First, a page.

Splendors and Glooms: Jonathan’s Take
Presentation of information? Check.
Development of a plot? Check.
Delineation of characters? Check.
Delineation of a setting? Check.
Appropriateness of style? Check.
Oh, wait! That’s not part of the critiera. Nevertheless, that is my reaction to this book on a first read (and if you don’t feel the same about this particular book, then surely you have felt the same way about a different book–perhaps even NO CRYSTAL STAIR). What to do, then, when your head and your heart lead you in different directions?
Since there is an issue of personal taste involved here you should take everything I say hereafter with a big grain of salt. This story simply failed to capture my imagination. Or perhaps I should say that I failed the story. I admire the craftmanship, but it never came to life for me.
Last year, I complained about bloated books, and while I definitely think this one is longer than it needs to be, I can clearly see that Schlitz is an excellent prose stylist and that words and phrases are chosen with precision and care. And yet . . . and yet . . . Oh, criteria be damned! How is it that Leon Garfield and Joan Aiken can write in a similar Dickensian/Victorian mode with stories that are merely one half to two thirds as long and suffer not one whit in comparison–not one whit, I tell you! How is it that they strike me as being closer in spirit to the genuine article? How, indeed!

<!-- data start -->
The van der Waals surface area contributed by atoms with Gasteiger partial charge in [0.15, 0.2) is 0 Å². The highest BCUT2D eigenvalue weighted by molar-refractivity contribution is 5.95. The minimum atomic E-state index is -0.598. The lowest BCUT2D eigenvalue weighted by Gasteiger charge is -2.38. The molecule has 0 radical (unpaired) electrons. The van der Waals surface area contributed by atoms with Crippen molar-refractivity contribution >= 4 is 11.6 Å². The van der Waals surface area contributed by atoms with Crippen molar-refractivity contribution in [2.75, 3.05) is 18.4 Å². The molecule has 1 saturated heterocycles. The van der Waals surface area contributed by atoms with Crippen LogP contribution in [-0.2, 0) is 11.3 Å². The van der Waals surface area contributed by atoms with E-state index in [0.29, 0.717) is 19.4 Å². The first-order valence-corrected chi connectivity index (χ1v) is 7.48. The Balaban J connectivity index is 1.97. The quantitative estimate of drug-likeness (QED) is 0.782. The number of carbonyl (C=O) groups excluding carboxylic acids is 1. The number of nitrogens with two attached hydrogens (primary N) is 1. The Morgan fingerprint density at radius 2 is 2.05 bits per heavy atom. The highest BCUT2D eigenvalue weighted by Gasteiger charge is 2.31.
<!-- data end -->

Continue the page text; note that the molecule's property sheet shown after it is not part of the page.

Yes, I know I’ve committed the unpardonable Newbery sin of comparing SPLENDORS AND GLOOMS to ineligible books, and I would certainly never do this at the table. I do it here only as a think aloud to explore my own tepid response, even as I realize how woefully inadequate it is. If that’s the best I can do, then it’s the sure sign of a very strong Newbery contender. And so it is.
I’ve set up a false dilemma here. SPLENDORS AND GLOOMS can be a second rate version of Leon Garfield/Joan Aiken and still be the most distinguished contribution of American literature for children. I certainly think the first premise is true, and as for the second . . . Well, that may also be true . . . To my mind NO CRYSTAL STAIR is the best “novel” (consensus problems notwithstanding). SPLENDORS AND GLOOMS, LIAR & SPY, and THE ONE AND ONLY IVAN–which I put a cut below–are vying for bridesmaid status. But there are a handful of very formidable nonfiction books to consider that may be better than any of them . . .
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About Jonathan Hunt
Jonathan Hunt is the Coordinator of Library Media Services at the San Diego County Office of Education. He served on the 2006 Newbery committee, and has also judged the Caldecott Medal, the Printz Award, the Boston Globe-Horn Book Awards, and the Los Angeles Times Book Prize. You can reach him at firstname.lastname@example.org
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